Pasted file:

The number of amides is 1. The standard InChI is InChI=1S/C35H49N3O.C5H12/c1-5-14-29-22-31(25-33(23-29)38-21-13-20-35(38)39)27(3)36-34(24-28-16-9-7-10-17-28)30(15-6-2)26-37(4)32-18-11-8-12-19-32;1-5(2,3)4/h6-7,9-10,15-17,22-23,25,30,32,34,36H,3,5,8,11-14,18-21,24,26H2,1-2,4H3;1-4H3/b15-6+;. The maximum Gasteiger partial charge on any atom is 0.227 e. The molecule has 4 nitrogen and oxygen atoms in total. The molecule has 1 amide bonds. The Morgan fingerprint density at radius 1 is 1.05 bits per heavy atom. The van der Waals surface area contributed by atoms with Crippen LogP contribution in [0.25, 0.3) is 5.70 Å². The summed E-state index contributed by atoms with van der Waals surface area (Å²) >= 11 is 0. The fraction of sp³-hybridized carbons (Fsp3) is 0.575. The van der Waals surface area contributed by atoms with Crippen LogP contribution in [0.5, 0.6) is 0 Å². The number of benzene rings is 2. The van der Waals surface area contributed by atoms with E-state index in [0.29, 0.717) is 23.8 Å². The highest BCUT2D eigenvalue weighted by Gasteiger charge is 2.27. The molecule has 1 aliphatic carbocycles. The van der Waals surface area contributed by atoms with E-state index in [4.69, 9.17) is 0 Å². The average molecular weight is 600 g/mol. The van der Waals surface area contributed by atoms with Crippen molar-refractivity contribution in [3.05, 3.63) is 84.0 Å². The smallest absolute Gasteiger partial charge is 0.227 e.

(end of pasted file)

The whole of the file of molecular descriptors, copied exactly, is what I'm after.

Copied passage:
The number of amides is 1. The standard InChI is InChI=1S/C35H49N3O.C5H12/c1-5-14-29-22-31(25-33(23-29)38-21-13-20-35(38)39)27(3)36-34(24-28-16-9-7-10-17-28)30(15-6-2)26-37(4)32-18-11-8-12-19-32;1-5(2,3)4/h6-7,9-10,15-17,22-23,25,30,32,34,36H,3,5,8,11-14,18-21,24,26H2,1-2,4H3;1-4H3/b15-6+;. The maximum Gasteiger partial charge on any atom is 0.227 e. The molecule has 4 nitrogen and oxygen atoms in total. The molecule has 1 amide bonds. The Morgan fingerprint density at radius 1 is 1.05 bits per heavy atom. The van der Waals surface area contributed by atoms with Crippen LogP contribution in [0.25, 0.3) is 5.70 Å². The summed E-state index contributed by atoms with van der Waals surface area (Å²) >= 11 is 0. The fraction of sp³-hybridized carbons (Fsp3) is 0.575. The van der Waals surface area contributed by atoms with Crippen LogP contribution in [0.5, 0.6) is 0 Å². The number of benzene rings is 2. The van der Waals surface area contributed by atoms with E-state index in [0.29, 0.717) is 23.8 Å². The highest BCUT2D eigenvalue weighted by Gasteiger charge is 2.27. The molecule has 1 aliphatic carbocycles. The van der Waals surface area contributed by atoms with E-state index in [4.69, 9.17) is 0 Å². The average molecular weight is 600 g/mol. The van der Waals surface area contributed by atoms with Crippen molar-refractivity contribution in [3.05, 3.63) is 84.0 Å². The smallest absolute Gasteiger partial charge is 0.227 e.